Breaking sales records doesn't mean that you're on top of the world.
Activision Blizzard's (ATVI) Call of Duty: Modern Warfare 3 posted a new record last week, scoring $400 million in first-day sales through North America and the United Kingdom alone. The video game maker has every reason to be proud of its battlefield juggernaut. However, you can't judge a circus by its tent pole.
Dig a little deeper and you'll see why shares of the die-hard gamer fave have been trading in the low teens and pre-teens since an ill-advised stock split three years ago. Faltering franchises and an industry that's been in a funk for three years will keep the euphoria in check.
Activision Blizzard also wouldn't mind a few more orcs around here.
Gamers are fickle.
Just a couple of years ago, Guitar Hero was a monster franchise for Activision Blizzard. Folks were buying plastic guitar controllers and pecking fret boards in time to commercially licensed rock songs. It was a phenomenon. Even specialty retailer GameStop (GME) pondered opening bigger stores so it could house more music game displays.
Guitar Hero proved to be a one-hit wonder. Activision Blizzard abandoned the line in February.
Now Activision Blizzard is having a problem with its World of Warcraft franchise. It closed its latest quarter with 10.3 million players, well short of the 11.1 million it watched over three months earlier. The market freaked out when Netflix (NFLX) lost 800,000 net subscribers in a single quarter -- and that was off a user base more than twice as large. There's no reason to give Activision Blizzard a pass here.
This isn't a blip. World of Warcraft's fantasy realm has been shedding more locals than Detroit in recent quarters. Its population peaked at 12 million a year ago, and now the exodus is intensifying.
Even Activision Blizzard bulls knew the WoW craze couldn't last forever, but the defections come at a difficult time for gaming companies. Video game sales at the retail level fell 6.5% during the fiscal quarter ending in October, according to industry tracker NPD Group.
Unfortunately, it's not as if Activision Blizzard is bucking the trend.
Game Over for Growth
Adjusted revenue clocked in essentially flat last year, and analysts see a top-line decline of 11% this year.
How can this be? The Call of Duty franchise keeps getting larger with every passing year. Well, the blessing also happens to be the curse. The appeal to these battle simulations is the Web-tethered multiplayer campaigns, giving new titles months -- if not more -- of viable play time. Paying $60 is a worthwhile investment, unlike the old games that cost as much and were trade-in fodder a week or two later. However, it also means that gamers can get by on buying fewer games.
Beyond die-hard gamers, casual gamers are now discovering free and nearly free social games on Facebook and smartphone apps. These experiences lack the full-blown console gaming experience, but these diversions are just enough for mainstream audiences.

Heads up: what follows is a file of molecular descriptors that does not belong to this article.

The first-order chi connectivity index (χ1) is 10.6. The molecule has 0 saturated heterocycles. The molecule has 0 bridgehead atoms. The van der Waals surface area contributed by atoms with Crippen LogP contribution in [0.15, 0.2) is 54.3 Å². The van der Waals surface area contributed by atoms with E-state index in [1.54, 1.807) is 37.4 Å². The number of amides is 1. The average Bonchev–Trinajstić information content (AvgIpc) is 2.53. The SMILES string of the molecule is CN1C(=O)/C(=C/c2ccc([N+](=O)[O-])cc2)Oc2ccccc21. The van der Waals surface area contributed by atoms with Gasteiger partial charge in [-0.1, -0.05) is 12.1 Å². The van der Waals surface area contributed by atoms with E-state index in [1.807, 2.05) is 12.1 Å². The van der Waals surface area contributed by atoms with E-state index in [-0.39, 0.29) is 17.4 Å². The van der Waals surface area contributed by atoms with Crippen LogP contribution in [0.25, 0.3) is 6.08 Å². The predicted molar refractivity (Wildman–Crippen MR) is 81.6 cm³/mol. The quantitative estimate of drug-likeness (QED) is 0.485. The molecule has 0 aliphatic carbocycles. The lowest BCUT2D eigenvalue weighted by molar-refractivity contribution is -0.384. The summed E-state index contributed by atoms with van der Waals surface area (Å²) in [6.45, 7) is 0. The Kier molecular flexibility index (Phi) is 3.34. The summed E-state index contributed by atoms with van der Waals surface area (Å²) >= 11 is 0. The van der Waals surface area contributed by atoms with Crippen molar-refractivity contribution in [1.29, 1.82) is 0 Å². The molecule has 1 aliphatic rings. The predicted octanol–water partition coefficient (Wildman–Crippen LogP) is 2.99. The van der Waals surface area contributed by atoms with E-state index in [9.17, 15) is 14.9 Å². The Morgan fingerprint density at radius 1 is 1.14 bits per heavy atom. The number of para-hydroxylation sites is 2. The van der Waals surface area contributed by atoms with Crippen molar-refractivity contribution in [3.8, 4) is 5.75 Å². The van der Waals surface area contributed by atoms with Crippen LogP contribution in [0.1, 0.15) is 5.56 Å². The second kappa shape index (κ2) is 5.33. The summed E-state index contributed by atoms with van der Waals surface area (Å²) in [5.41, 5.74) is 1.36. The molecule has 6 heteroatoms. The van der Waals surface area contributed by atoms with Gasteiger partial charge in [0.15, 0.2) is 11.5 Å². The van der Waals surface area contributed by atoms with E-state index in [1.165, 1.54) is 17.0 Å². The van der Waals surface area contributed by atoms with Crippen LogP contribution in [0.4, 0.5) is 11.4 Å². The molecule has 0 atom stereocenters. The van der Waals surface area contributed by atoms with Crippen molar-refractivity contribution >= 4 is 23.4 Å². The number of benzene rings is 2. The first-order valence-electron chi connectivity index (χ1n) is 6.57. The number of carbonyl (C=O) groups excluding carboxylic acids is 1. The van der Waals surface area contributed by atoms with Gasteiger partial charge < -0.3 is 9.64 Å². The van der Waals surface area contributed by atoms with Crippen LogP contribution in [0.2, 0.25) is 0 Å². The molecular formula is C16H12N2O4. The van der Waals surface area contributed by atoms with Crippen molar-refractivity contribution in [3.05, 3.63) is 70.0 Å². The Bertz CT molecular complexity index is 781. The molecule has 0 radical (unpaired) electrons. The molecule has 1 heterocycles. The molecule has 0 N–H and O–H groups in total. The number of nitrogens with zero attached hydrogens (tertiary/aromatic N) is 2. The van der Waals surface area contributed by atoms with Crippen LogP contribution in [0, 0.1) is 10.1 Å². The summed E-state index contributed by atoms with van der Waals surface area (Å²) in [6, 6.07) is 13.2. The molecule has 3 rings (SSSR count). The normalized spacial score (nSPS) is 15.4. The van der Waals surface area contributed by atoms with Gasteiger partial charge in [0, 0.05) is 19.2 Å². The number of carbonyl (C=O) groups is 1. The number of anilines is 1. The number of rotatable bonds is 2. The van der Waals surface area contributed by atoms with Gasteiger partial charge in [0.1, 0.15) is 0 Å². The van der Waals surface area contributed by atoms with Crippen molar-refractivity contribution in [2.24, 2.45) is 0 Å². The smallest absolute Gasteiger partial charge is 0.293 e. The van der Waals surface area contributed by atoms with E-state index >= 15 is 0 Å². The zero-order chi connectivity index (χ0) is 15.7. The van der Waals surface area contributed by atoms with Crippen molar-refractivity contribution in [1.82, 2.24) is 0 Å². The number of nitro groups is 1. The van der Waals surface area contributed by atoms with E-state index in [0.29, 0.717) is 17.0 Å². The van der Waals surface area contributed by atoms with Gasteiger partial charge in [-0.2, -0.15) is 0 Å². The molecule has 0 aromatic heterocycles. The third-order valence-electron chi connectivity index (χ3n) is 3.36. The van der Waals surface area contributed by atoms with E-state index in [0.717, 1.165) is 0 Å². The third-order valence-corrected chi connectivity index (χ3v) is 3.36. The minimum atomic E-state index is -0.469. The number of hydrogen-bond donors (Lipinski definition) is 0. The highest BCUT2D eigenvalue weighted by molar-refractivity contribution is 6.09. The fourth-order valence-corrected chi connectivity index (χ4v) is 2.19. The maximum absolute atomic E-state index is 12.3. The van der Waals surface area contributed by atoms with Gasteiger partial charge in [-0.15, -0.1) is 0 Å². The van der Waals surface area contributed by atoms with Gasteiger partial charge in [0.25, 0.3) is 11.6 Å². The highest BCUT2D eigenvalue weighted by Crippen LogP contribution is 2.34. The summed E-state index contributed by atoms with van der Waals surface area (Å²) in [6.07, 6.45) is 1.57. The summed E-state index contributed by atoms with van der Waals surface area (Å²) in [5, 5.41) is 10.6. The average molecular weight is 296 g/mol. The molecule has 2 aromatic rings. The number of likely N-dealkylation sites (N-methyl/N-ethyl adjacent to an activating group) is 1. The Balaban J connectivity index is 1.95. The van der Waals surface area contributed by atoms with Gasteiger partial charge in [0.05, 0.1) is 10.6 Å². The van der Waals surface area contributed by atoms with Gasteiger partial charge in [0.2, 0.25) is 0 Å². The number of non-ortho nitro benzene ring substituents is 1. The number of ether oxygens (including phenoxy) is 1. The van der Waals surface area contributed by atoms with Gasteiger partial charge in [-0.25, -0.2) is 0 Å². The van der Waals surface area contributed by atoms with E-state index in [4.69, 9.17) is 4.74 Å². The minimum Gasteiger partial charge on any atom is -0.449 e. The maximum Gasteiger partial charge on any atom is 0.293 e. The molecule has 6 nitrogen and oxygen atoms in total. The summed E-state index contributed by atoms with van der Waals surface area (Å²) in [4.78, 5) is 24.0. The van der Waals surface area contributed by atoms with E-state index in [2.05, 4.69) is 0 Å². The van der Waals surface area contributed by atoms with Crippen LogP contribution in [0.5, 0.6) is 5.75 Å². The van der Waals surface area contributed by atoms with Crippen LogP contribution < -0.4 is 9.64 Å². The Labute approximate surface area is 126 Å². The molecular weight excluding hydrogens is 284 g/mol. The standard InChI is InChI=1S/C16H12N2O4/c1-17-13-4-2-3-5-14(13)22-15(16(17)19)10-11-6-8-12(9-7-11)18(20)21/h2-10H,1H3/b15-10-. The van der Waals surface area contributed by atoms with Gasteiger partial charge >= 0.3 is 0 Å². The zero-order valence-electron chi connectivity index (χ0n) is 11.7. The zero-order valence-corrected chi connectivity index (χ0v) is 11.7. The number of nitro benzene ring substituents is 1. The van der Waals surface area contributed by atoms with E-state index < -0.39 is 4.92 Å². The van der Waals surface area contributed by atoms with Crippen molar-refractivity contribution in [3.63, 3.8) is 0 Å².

Activision Blizzard is the country's most valuable publicly traded company, but that will change in a few weeks when Zynga completes its IPO. It will be more than just a symbolic market cap baton being passed. Activision Blizzard's nearest traditional rival -- Electronic Arts (ERTS) -- has been making inroads in social gaming through acquisitions and turning its Sims franchise into one of the more popular Facebook games. What has Activision Blizzard done beyond unplugging Guitar Hero and watching orcs and dwarves walk out of its virtual world?
The Digital Divide
It's easy to see why Activision Blizzard has been slow to embrace social gaming. Why trade its thinning ranks of World of Warcraft gamers paying monthly ransoms for the pocket change in ad revenue it can generate through ad-supported games and digital upgrades?
If it's going to quietly fade away, it may as well do it on its own terms.
The gaming industry is changing, and not necessarily for the better if you're a fat-cat publisher. The playing field is leveling in the digital space that's actually growing. The old days of just a handful of console game developers cornering the market are toast.
Activision Blizzard remains a sturdy company, and it's not a surprise that many stock newsletters recommend the shares -- especially at today's low prices. However, now it's simply a matter of value instead of returning to greatness. The game as Activision Blizzard knew and mastered it is over.
Longtime Motley Fool contributor Rick Munarriz does not own shares in any of the stocks in this article, except for Netflix. The Motley Fool owns shares of GameStop and Activision Blizzard. The Fool owns shares of and has written calls on Activision Blizzard. Motley Fool newsletter services have recommended buying shares of Activision Blizzard and Netflix, creating a synthetic long position in Activision Blizzard, and writing covered calls in GameStop.